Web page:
Collision Energy on QExactive

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Collision Energy on QExactive lisa.j.zimmerman  2013-10-23
 
Hi Brendan
 
Has something changed in the way Skyline calculates the collision energy for an inclusion list for the Q Exactive? Previously the values were different depending upon the peptide but now the value is 27 for all peptides?
 
Also, how is the collision energy calculated for the QEXactive since there is no drop-down option for this….it simply defaults to the Thermo TSQ Vantage?
 
Thanks!
Lisa
 
 
Brendan MacLean responded:  2013-10-23
Hi Lisa,
This issue, which we fixed for v2.1, hopefully explains what happened:

https://skyline.gs.washington.edu/labkey/issues/home/issues/details.view?issueId=256

The QE doesn't use a true CE value, like a QQQ instrument. It uses a normalized-CE, which is usually the same for all m/z values in an inclusion list. They apply their own regression to these values. The original behavior was a mistake in the understanding of nCE on a QE instrument.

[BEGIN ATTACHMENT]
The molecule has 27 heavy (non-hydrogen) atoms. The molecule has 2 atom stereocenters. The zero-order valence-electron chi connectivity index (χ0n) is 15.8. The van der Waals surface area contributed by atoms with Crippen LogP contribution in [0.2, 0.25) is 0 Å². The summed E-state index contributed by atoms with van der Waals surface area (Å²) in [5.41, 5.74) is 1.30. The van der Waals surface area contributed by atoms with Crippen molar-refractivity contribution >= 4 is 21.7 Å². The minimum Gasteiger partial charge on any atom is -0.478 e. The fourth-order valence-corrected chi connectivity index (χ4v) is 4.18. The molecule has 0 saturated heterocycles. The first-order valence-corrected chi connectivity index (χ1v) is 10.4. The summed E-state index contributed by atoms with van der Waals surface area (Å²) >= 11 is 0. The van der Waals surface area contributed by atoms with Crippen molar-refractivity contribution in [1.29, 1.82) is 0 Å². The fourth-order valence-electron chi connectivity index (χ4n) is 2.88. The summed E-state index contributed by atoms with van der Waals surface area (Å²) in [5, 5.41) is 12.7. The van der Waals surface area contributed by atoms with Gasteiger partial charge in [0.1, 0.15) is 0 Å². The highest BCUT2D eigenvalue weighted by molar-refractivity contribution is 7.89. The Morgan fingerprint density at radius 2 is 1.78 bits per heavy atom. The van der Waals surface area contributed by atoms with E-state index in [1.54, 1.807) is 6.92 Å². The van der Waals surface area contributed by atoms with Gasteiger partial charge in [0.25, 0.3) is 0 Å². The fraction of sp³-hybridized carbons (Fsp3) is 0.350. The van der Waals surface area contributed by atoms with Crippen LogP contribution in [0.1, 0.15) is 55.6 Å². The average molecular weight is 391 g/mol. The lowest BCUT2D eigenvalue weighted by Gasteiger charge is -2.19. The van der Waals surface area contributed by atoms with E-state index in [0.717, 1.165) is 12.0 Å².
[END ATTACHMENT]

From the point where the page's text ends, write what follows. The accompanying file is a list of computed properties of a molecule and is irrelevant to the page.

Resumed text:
Isolation (or inclusion) lists exported for QE now simply ignore your CE equation setting, no matter what you have selected.

Hope that helps to clarify.

--Brendan
 
Tobi responded:  2019-04-29
Dear all,

to quickly pick this up, the QE HF seems to allow also the use of absolute CE. Does that mean CE optimization would be possible if one would be creating the inclusion lists by hand in excel? Or does it make the most sense just to go with one NCE for all peptides and let the thermo software handle the rest?

Best,
tobi
 
Brendan MacLean responded:  2019-05-01
Hi Tobi,
Thus far, we have not seen enough interest in optimizing absolute CE on the QE. Our own lab uses a single NCE. If someone produces research that shows they can do better in an important way than the NCE values by optimizing with absolute CE, we would certainly consider adapting. You could derive the absolute precursor CE values simply by asking Skyline to export a Transition List and then using the per precursor CE values Skyline outputs in your isolation list.

If you find anything we should know about, please let us know. Otherwise, this should at least work as a hack workaround.

--Brendan